Believers in Annapolis at the National Day of Prayer (May 7, 2015)

Believers in Annapolis at the National Day of Prayer (May 7, 2015)

A week ago today, people all over America gathered at events that centered on interceding for our country. The National Day of Prayer is an annual tradition for many and for that we should be grateful.

I took part in the observance at Lawyer’s Mall in Annapolis, Maryland. This is the spot used for most assembling that is done in the capital. During the legislative session, every day witnesses a protest or rally of some kind on a major issue or bill that is being debated. But on the first Thursday of May each year, that space is reserved for prayer.

We recited the pledge to the flag. We heard the national anthem sung. We prayed for several categories of influence in America – government, business, media, family and others. The gospel was presented. And the thing that always seems to strike me when I’m there is how biblical it is. How obedient to the Scriptures these folks are.

Here we stood in front of the capitol building, to the side of the governor’s house, across the street from the offices of the General Assembly and right next to the statue of Justice Thurgood Marshall.  Right in the middle of the center of power of Maryland with strong, bold reminders of all three government branches on every side. And we prayed. It is a modern-day bowing to the Lord based on a first-century text that still points us to the top priority of any citizen of heaven who is temporarily also a citizen of an earthly nation:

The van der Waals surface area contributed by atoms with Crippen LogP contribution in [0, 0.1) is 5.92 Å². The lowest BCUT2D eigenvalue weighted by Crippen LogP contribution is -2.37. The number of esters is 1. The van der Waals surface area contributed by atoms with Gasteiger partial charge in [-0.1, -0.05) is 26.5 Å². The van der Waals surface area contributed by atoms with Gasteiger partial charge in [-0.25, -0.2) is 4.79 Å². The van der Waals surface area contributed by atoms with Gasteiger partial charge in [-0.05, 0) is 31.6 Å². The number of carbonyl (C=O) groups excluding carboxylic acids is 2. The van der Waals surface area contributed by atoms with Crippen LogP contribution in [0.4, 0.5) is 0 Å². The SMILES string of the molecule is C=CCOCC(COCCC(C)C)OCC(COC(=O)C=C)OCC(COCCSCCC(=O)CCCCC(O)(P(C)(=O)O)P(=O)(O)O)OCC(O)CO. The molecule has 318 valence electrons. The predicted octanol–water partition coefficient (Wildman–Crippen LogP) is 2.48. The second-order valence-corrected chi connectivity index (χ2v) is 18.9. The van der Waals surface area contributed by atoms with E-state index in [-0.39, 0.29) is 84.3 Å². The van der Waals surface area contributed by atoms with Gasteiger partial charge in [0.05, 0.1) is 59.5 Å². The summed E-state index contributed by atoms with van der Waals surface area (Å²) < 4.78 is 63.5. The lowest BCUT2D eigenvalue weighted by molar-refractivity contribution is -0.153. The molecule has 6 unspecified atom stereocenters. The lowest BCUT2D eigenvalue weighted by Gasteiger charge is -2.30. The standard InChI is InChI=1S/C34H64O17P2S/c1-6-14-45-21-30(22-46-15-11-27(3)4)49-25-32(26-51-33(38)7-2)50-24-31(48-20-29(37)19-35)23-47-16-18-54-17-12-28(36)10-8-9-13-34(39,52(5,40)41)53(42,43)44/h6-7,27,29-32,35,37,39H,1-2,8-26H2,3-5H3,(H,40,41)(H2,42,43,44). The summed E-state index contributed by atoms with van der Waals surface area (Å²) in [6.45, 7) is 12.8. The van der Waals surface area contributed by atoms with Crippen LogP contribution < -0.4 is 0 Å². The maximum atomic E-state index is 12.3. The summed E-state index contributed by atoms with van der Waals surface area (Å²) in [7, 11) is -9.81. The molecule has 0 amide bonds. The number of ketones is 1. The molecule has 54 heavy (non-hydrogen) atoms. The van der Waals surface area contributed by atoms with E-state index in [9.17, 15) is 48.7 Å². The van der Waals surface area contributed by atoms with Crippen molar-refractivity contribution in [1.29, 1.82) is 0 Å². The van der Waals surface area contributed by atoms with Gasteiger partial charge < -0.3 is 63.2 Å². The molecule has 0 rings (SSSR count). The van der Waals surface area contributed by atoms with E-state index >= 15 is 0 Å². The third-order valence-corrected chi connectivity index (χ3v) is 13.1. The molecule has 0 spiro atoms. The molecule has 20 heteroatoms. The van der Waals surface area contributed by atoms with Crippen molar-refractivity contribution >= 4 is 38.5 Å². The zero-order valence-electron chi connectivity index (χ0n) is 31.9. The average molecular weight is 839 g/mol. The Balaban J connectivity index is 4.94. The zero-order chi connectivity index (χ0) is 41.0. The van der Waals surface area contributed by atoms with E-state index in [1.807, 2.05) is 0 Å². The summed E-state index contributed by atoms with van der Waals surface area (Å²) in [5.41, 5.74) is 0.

First of all, then, I urge that supplications, prayers, intercessions, and thanksgivings be made for all people, for kings and all who are in high positions, that we may lead a peaceful and quiet life, godly and dignified in every way. This is good, and it is pleasing in the sight of God our Savior, who desires all people to be saved and to come to the knowledge of the truth.  1 Timothy 2:1-4

No anger was shown. No bullhorns were used. No placards were waved at cars passing by. Just prayer. Peaceful, quiet, godly, dignified.

Thanks to Juin Killingsworth, who heads up the National Day of Prayer throughout Maryland and also to Mitch Ekstrom for diligently coordinating the Annapolis meeting each year. And may we not stop praying for America and our leaders to repent and turn to God.